Takeoff’s musical presence contributed to Migos becoming one of the most popular hip-hop groups of all time.

HOUSTON — At just 28 years old, rapper Takeoff had built a rich hip-hop legacy with Migos — as well as a reputation as the youngest member of the trio — before he died early Tuesday. Killed in firing.

Takeoff, outside a Houston bowling alley, was pronounced dead at the scene, police said at a press conference Tuesday afternoon. No arrests have been made, and police are appealing for witnesses to come forward with information.

Born in Kharicball, Takeoff grew up in suburban Atlanta — along with two other members of the group — from Gwinnett County to a pair of Migos tracks that were less than flatteringly name-checked. Quavo was his uncle and Offset was his cousin, and all three were raised in large part by Takeoff’s mother.

Takeoff was the youngest of the three, and was seen as the most relaxed member. He didn’t make headlines at the rate of Offset, who is married to Cardi B, and wasn’t in high demand as a featured performer on top 10 tracks like Quavo, who had a hit with Post Malone, DJ Khaled. He was a special guest in movies. And Drake.

Both Quavo and Offset have also released solo albums unlike Take Off. But despite being more reserved, he communicated much of himself through his poems. He hoped to gain more respect for his singing ability. By “Made Only for Infinity Links”. An album he released with Quavo just last month.

“It’s time to give me my flowers,” Takeoff said on a recent episode of the podcast “Drink Champs,” acknowledging his reputation as “chill.” “I don’t want them later when I’m not here.”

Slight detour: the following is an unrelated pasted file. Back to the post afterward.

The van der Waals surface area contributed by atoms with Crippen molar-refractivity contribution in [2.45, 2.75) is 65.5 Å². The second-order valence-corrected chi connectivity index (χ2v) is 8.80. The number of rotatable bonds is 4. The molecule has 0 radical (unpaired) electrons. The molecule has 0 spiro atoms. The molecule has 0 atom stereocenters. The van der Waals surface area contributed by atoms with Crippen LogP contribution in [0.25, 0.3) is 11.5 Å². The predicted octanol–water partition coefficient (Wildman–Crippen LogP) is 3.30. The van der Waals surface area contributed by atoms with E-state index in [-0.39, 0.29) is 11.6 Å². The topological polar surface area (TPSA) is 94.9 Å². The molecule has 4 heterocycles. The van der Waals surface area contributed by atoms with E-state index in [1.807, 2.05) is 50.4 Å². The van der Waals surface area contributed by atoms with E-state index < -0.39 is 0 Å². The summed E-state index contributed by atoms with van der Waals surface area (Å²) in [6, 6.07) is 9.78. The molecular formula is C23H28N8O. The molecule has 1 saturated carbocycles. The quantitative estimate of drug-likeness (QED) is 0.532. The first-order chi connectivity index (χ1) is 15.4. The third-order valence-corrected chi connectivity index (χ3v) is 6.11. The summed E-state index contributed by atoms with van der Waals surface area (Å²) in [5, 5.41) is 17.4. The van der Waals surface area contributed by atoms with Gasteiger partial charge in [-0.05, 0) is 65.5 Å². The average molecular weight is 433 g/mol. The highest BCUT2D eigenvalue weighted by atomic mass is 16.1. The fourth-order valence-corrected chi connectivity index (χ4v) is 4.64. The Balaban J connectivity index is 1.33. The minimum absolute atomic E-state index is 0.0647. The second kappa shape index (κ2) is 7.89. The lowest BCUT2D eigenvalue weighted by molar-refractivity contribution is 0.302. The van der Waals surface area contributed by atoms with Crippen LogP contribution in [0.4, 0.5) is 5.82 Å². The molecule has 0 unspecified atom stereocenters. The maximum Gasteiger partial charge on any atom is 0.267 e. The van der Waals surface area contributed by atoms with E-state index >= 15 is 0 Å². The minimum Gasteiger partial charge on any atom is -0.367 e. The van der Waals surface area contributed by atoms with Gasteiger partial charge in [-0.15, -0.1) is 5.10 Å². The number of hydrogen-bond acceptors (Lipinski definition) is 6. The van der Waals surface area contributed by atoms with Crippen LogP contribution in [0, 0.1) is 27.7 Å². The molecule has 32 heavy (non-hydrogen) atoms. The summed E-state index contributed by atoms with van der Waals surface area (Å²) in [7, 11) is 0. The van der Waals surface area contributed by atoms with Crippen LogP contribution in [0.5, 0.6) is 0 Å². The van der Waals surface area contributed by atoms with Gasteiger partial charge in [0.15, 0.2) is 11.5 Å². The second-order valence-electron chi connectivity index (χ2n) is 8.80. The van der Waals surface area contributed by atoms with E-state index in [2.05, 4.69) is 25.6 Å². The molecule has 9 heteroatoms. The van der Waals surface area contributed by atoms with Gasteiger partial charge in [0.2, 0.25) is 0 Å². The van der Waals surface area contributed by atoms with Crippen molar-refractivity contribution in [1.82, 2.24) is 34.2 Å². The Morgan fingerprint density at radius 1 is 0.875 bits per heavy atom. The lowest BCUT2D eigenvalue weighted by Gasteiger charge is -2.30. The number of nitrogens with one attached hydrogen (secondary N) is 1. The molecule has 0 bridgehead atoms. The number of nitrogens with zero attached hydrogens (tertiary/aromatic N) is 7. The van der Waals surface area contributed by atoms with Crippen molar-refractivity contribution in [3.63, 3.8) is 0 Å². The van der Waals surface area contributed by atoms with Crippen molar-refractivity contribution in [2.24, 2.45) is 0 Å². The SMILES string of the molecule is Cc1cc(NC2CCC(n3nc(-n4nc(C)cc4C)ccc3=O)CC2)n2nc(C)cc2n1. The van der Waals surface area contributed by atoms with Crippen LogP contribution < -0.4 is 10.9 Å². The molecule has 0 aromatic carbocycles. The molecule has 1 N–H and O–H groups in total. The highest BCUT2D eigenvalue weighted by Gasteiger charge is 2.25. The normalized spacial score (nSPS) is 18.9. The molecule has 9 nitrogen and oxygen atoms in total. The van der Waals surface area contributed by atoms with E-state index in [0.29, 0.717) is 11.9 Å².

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Migos debuted nearly a decade ago with the 2013 hit “Versace,” which reached even greater heights in popularity despite a Drake remix. The group had other radio-friendly singles such as “Bando” and “Hannah Montana.” The trio later earned a Grammy nomination for Best Rap Album with 2018’s “Culture”, while a track off it, “Bad and Boujee”, earned a nod for Best Rap Performance.

But the hit — which charted No. 1 on the Billboard Hot 100 and was shouted out in “Atlanta” creator Donald Glover’s Golden Globes acceptance speech — didn’t actually include Takeoff. Quavo said during an interview that Takeoff — who sat down with him — was left off “Bad and Boujee,” featuring Lil Uzi Vert, because of “timing.” He said the song was rushed out on SoundCloud because the group didn’t have fresh music at the time.

Nonetheless, Takeoff’s musical presence was instrumental in helping Migos become one of the most popular hip-hop groups of all time. The trio took off with their fast-paced triplet flow, a rap style where three notes are performed on the same beat that they helped popularize.

Quavo and Takeoff performed a Halloween-themed theme. Music video for “Messi”. Just one day before the death of take-off. The video, which begins with Takeoff waking up and describing a bad dream, had garnered nearly 1.5 million views by Tuesday afternoon.

Both were in Houston on Monday. Quavo, who posted a video of himself driving around town with friends on his Instagram story, has yet to comment publicly. Offset also did not issue a statement.

Houston Police Chief Troy Finner said he received several calls about the takeoff after the shooting.

“Everybody said what a great young man he was, how peaceful he was, what a great artist,” Finner said. He would not speculate on whether the takeoff was targeted, saying that “everybody has to understand the pain, the suffering. Of” the mother of the takeoff.

Takeoff’s last post on social media was a photo posted on his Instagram story just before the shoot. It was a self-portrait, soundtracked by Playboy Carty’s “Stop Breathing.”

RELATED: What we know so far about the shooting that killed Migos rapper Takeoff

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